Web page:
The Vyortovian cycle emerges, and Alycia and Jason operate the controls on the vehicle access bay to shut the door. Given its massive size and sturdy construction, it should contain the effects of the EMP. But they won’t know until it happens.
A few minutes pass. There’s a violent tremor in the earth.
“Monitoring a sudden drop in all electromagnetic activity and thermal emission,” reports Alex. “Alright you wacky kids, I think we can say that Pyrrus’ place is closed for business.”
Emma, in the cockpit, is being cradled by a worried Nono. Amir is silent and watchful. Alycia and Jason on the bike are melancholy. Nobody’s cheering.
“Also monitoring a big-ass airplane,” Alex announces out of the blue.
Big Bill, in his jetliner configuration, sets down on the ice shelf near the huddled soldiers. His loading door opens and Inspector Lee Yan steps out.
“Sorry we couldn’t call ahead, but the brass insisted on secrecy!” she yells. “Got some people to load up for evacuation?”
“Lee Yan!” yells Jason excitedly. When Alycia looks at him, he grins. “My father consulted with her a few times. She’s one of the intelligence world’s experts on Achilles Chin.”
“Huh. Never heard of her,” Alycia muses, thoughtfully.
The Vyortovian bike pulls over to Big Bill, and the Phoenix lands as well. Amir takes charge of directing the dazed soldiers onto the plane.
“They’ll be taken to hospital ships being escorted by an Australian ice-breaker,” the Inspector explains. “We’ve been watching via satellite surveillance. When everyone started coming out, we gave Big Bill here the go-ahead to take off.”
“How did you become part of this?” Alycia demands.
“Your friend here invited me to collaborate on intelligence analysis on this base,” the Inspector shrugs innocently, gesturing at Alex.
Alycia turns, eyes burning, and Alex holds their hands up. “I’ll explain everything later! I promise.”
She returns her attention to the Inspector, and looks her over closely. “I feel like I’ve seen you before,” she says at last.
Lee Yan shrugs. “It’s possible. I have one of those faces. Good for infiltration missions.”
“Did you infiltrate my father’s organization?”
“Dr. Chin? Oh yes. He made me pretty quickly, though. Not the high point of my career.”
Alycia nods, and starts to turn away. She feels a hand on her arm, and looks back to see Lee’s earnest face.
“You want some good advice, Alycia?”
Alycia raises an eyebrow. “Go ahead.”
“There’s life after Achilles Chin. He’s powerful and persuasive, even when he’s not here any more. Don’t let him consume you. I get the feeling there’s loose threads here, and that you’re going to keep chasing them. I’ll back you up on that, if you ever need me. But go live your own life, as much as you can. Think you can do that?”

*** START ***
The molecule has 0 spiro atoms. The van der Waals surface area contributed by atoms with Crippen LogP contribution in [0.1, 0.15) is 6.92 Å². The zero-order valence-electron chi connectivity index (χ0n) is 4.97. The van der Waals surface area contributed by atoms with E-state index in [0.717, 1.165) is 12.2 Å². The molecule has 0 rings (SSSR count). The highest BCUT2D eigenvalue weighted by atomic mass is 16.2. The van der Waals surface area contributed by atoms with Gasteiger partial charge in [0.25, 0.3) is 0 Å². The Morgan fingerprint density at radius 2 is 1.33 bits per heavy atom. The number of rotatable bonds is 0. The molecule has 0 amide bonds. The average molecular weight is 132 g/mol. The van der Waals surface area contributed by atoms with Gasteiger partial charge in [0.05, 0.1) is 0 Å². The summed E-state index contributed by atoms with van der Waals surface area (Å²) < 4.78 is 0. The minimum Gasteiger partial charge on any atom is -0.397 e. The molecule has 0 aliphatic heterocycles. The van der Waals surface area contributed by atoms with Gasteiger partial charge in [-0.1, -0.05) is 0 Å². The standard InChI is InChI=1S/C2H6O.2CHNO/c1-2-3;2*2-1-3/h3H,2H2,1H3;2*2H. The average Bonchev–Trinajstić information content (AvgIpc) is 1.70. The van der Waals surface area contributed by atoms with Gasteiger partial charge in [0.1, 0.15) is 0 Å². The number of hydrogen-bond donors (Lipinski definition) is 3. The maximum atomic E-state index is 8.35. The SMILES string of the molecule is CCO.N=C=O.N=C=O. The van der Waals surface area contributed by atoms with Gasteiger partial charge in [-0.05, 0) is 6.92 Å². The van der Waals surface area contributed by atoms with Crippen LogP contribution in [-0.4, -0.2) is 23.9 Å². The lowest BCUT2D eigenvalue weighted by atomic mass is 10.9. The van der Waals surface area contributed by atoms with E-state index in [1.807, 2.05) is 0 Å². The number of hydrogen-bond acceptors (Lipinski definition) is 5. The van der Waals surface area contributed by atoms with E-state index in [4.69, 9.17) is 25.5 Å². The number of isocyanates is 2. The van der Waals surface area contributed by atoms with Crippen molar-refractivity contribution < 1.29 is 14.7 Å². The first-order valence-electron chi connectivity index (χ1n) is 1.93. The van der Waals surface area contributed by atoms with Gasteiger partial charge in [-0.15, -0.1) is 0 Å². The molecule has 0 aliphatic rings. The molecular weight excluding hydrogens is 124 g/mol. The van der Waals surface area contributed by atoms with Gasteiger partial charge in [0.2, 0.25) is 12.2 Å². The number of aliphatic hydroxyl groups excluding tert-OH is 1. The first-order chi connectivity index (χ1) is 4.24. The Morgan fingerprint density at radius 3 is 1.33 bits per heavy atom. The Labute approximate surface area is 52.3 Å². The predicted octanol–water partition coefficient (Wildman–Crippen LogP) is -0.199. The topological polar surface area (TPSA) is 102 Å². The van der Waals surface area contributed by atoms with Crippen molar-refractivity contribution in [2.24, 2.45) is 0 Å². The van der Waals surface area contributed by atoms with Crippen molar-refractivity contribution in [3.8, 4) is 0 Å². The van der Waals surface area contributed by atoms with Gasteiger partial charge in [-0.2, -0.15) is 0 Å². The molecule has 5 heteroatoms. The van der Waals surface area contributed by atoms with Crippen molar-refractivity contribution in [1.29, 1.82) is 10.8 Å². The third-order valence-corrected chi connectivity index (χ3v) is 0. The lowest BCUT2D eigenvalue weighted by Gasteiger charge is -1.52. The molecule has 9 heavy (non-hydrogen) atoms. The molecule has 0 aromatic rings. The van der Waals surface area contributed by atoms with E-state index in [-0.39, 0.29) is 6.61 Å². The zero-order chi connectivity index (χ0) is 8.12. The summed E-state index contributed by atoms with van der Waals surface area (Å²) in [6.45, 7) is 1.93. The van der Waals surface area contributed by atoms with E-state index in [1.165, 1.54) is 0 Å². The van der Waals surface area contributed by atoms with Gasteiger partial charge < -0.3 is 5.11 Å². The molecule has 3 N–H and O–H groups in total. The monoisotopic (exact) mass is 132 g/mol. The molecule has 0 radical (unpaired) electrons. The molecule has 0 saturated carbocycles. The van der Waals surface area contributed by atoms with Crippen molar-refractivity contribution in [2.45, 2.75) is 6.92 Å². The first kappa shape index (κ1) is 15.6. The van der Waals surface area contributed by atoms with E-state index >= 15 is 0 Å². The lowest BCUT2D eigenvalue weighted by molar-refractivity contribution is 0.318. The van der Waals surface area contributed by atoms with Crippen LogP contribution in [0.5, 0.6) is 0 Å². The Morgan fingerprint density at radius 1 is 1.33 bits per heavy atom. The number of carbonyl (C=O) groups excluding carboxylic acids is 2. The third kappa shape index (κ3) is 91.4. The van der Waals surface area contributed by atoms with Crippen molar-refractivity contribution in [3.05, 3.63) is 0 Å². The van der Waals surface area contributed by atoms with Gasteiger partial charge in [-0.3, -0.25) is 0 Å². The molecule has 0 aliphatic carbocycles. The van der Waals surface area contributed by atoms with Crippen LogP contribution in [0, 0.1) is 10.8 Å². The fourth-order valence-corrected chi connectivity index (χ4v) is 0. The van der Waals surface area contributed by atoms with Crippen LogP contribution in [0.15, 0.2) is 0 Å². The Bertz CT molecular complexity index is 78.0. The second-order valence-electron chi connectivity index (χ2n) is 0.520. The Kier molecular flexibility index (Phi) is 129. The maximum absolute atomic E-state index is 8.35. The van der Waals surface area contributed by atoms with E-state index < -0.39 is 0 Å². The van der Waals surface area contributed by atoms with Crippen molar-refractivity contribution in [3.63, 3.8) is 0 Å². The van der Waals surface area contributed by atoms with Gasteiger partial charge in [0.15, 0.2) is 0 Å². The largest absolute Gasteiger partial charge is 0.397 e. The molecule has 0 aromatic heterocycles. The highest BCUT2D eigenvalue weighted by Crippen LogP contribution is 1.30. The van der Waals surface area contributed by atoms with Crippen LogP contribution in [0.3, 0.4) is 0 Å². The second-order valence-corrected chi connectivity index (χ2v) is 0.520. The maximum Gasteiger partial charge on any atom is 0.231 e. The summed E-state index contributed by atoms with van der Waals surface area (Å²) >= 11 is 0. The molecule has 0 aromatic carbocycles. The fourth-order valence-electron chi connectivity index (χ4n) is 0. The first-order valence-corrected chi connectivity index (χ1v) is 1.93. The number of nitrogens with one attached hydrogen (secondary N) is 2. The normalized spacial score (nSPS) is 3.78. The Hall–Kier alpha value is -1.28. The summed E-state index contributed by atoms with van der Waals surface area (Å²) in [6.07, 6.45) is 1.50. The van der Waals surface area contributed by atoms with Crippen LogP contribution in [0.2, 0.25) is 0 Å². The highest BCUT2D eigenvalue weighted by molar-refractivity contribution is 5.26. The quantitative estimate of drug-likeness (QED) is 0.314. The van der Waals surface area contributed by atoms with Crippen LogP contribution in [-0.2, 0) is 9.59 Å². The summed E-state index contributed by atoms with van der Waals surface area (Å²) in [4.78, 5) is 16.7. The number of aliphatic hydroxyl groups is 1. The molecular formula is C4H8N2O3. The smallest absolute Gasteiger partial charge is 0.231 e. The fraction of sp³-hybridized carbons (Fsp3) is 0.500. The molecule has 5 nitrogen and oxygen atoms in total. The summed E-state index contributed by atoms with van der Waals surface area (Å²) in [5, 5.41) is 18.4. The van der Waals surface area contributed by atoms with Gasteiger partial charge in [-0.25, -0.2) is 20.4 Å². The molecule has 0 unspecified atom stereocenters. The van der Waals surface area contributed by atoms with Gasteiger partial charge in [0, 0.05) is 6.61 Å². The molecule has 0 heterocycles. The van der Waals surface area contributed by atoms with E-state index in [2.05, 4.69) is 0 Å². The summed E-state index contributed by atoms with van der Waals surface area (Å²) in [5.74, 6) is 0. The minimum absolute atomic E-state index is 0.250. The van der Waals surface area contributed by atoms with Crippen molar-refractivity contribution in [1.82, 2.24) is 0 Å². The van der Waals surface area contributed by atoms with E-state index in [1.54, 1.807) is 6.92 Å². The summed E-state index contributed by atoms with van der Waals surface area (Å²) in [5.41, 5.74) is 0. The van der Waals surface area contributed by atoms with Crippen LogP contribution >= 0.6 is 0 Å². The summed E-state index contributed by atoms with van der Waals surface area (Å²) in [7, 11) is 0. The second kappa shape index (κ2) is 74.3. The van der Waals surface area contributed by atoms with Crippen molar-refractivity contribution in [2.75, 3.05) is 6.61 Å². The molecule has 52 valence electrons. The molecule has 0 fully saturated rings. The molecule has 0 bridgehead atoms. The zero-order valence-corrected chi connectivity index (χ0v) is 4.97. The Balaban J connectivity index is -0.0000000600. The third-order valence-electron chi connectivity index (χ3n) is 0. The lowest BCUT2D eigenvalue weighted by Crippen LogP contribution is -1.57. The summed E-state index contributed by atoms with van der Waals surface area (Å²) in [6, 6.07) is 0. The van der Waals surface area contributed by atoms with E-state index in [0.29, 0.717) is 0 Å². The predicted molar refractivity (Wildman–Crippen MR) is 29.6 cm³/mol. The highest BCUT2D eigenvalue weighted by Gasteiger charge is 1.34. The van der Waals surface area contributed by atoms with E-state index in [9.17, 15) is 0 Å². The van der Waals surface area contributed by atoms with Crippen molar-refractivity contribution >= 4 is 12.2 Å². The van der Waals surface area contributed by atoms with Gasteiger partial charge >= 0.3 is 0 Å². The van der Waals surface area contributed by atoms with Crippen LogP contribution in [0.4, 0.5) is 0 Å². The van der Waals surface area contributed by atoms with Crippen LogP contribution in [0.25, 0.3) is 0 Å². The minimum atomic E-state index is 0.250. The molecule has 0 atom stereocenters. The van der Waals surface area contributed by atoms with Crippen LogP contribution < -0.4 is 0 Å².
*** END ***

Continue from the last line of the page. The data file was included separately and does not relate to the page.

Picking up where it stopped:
Alycia spares a glance back at Jason, and remembers his words in the cell. She turns to the Inspector once again, and lets herself show the most honest smile she’s revealed in a long time. “Yes. I think I can do that.”
Emma is riding back in Big Bill, to be seen on the hospital ship. Nono and Alex volunteered to go with her. Amir is riding with the soldiers. John is gone.
That leaves Alycia and Jason in the cockpit of the Phoenix, hovering over the remnants of the Antarctic base.
“This isn’t over,” she says at last.
“Not with the Mirror Alycia in my head, clones of us growing somewhere in a tank ready for Pyrrhus to re-manifest, maybe other bases, digging John Black out of the rubble there, stopping Sidorov–” Jason ticks off item after item.
“All those things, yes, but… the Pandora’s box Pyrrhus has opened. Self-aware nanotechnology. This ‘Poppet system’. The drug Cháwǎn. All these new technological dangers, and all based, one way or another, on things our families have done.”
Jason hums. “Maybe. But the last thing out of Pandora’s box was hope. You and I are the products of those families too, and we’re going to keep the world safe from the worst of our legacy.”
“Together.” Alycia sighs. “But right now there’s something I have to do. Something only I can do.”
The stack of paperwork lands on Agent Parker’s desk. Alycia and Parker stare at each other eye to eye.
“My report. I’m filing it personally,” Alycia announces. “I trust you’ll offer the usual criticisms of my performance and approach. I’ll take those in writing when you’re ready.”
“I’ll review your report immediately, Agent Chin,” Parker responds dryly. But her eyes are smiling. “We have chosen to overlook your accidental fall out of Ozma-9 on its flight back to the United States, and the circumstances surrounding your refusal to check in after that, in light of what is no doubt a successful mission.”
“Yes ma’am. The mission was a success.”
Parker takes hold of the paperwork, upends it, and taps it against the desk to even out the sheets. “Very well. I believe you’ve earned yourself a furlough. Please spend it getting some relaxation.”
Alycia departs the office, a pair of finger-guns her last gesture on the way out.